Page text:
MERCER CO., Pa. (WYTV) – Pennsylvania, one of the most important presidential battlegrounds, is among the handful of states that did not begin processing absentee ballots until the morning of Election Day. That abridged timeline is one of the reasons the state isn’t expected to have every vote counted for days.

All eyes are on Pennsylvania as it finishes counting up the votes.

The Trump campaign said bad things are happening in Pennsylvania, that Democrats are scheming to disenfranchise and dilute Republican votes. President Donald Trump and his team are fighting to put a stop to it.

His campaign is suing the state for allowing mail-in votes through Friday, which will be added to the count. They feel the deadline was not extended by the state legislature or Congress, which is required under the Constitution.

The first day of counting votes is done in Mercer County. Pennsylvania allows for absentee mail-in ballots to start being counted the day after Election Day.

Mercer County sent out 19,000 absentee ballots, 15,000 of which came back, so that’s 20% of the county’s population.

Eight teams of two people each, one Democrat and one Republican, are working to count them.

“These people have all sworn oaths to uphold the process,” said Mercer County Elections Director Thad Hall.

The ballots were locked up until Wednesday morning.

“You know, we have a little checklist that we give them and so it lists the precinct up here and it literally goes through every step, including raise your hand and get your ballots sliced open,” Hall said.

The return envelope is opened, the official ballot envelope is taken out and then it’s opened to get to the ballot.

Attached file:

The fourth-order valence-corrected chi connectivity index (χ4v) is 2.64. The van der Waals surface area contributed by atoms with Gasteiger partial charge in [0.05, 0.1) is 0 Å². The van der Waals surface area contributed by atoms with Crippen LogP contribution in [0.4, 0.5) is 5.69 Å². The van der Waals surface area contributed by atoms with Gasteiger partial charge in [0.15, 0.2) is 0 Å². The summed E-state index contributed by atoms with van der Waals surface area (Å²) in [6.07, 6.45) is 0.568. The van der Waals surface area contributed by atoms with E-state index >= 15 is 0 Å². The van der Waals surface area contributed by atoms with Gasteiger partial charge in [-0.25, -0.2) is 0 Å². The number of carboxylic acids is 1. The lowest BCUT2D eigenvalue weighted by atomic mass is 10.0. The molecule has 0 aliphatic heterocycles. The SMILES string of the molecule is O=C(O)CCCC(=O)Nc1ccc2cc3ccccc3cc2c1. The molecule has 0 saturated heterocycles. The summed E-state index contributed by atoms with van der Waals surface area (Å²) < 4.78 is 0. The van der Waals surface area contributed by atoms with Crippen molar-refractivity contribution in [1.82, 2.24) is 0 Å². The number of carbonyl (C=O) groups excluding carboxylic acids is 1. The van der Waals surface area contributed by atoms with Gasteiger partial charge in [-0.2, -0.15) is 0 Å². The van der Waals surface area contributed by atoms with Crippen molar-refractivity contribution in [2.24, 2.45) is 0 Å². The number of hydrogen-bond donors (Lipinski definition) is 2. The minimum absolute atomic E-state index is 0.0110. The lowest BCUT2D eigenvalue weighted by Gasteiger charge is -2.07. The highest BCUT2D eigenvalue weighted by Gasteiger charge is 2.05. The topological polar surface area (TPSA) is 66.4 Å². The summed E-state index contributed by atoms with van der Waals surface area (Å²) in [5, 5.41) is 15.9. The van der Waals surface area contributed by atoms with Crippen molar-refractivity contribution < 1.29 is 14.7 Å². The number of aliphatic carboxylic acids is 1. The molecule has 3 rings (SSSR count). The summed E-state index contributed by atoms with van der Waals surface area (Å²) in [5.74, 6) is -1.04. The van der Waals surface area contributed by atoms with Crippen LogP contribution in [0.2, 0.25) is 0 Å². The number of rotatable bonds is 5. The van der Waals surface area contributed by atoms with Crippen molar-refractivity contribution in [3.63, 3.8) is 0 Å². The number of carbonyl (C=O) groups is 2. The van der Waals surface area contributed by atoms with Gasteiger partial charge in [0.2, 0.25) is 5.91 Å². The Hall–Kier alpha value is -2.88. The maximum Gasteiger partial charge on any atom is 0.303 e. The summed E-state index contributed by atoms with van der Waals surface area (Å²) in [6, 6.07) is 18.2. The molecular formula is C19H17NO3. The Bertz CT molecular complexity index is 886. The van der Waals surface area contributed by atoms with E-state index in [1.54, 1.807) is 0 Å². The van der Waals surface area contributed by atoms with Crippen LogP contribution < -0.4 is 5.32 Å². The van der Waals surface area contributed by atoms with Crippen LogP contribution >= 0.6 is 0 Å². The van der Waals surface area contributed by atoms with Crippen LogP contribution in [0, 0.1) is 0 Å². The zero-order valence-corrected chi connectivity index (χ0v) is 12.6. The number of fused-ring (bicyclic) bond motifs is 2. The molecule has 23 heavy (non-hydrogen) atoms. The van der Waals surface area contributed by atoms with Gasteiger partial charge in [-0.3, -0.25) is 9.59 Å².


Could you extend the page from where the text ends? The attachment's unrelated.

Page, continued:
But, some voters didn’t follow the checklist.

“We had a couple ballots that were sent in that were not in the official secrecy envelope, which is required by statute. It’s called the official ballot envelope. We have a couple people who returned two ballots in one official envelope,” Hall said.

That’s not allowed either.

Mercer County started with some of the smaller municipalities and will work up to the bigger communities. The counting should be done Thursday afternoon.

“So if you mailed in your ballot, your vote is no more less important than a ballot that was counted last night,” Hall said.

Mail-in ballots postmarked by Tuesday can be accepted through 5 p.m. Friday, but that’s what the Trump lawsuit is about. All of those ballots are being kept separate until getting further guidance from the state.

“There is nothing really different in this election,” Hall said. “We just have more mail-in ballots to deal with and we have more provision ballots that we will have to go through next week, and that is the big change in this election. It’s just the volume for us, it’s just a matter of following procedures and processes and handle every ballot, give it the respect it deserves so that they are all counted appropriately.”